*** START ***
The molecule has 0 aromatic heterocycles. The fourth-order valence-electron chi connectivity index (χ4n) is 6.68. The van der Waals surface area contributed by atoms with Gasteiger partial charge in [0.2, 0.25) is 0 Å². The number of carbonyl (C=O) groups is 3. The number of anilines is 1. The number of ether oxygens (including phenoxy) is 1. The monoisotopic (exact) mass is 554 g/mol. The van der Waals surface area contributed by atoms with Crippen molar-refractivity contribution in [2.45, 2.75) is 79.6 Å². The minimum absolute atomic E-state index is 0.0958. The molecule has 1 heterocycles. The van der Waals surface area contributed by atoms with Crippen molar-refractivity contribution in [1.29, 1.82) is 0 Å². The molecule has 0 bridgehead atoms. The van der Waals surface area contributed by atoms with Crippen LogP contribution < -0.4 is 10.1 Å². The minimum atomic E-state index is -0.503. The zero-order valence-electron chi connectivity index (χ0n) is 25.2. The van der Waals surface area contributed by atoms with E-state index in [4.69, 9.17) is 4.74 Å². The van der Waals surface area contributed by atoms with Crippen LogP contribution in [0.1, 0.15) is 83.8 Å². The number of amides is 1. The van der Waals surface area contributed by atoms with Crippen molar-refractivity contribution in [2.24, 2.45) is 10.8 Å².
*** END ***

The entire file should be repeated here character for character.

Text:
The molecule has 0 aromatic heterocycles. The fourth-order valence-electron chi connectivity index (χ4n) is 6.68. The van der Waals surface area contributed by atoms with Gasteiger partial charge in [0.2, 0.25) is 0 Å². The number of carbonyl (C=O) groups is 3. The number of anilines is 1. The number of ether oxygens (including phenoxy) is 1. The monoisotopic (exact) mass is 554 g/mol. The van der Waals surface area contributed by atoms with Crippen molar-refractivity contribution in [2.45, 2.75) is 79.6 Å². The minimum absolute atomic E-state index is 0.0958. The molecule has 1 heterocycles. The van der Waals surface area contributed by atoms with Crippen molar-refractivity contribution in [1.29, 1.82) is 0 Å². The molecule has 0 bridgehead atoms. The van der Waals surface area contributed by atoms with Crippen LogP contribution < -0.4 is 10.1 Å². The minimum atomic E-state index is -0.503. The zero-order valence-electron chi connectivity index (χ0n) is 25.2. The van der Waals surface area contributed by atoms with E-state index in [4.69, 9.17) is 4.74 Å². The van der Waals surface area contributed by atoms with Crippen LogP contribution in [0.1, 0.15) is 83.8 Å². The number of amides is 1. The van der Waals surface area contributed by atoms with Crippen molar-refractivity contribution in [2.24, 2.45) is 10.8 Å².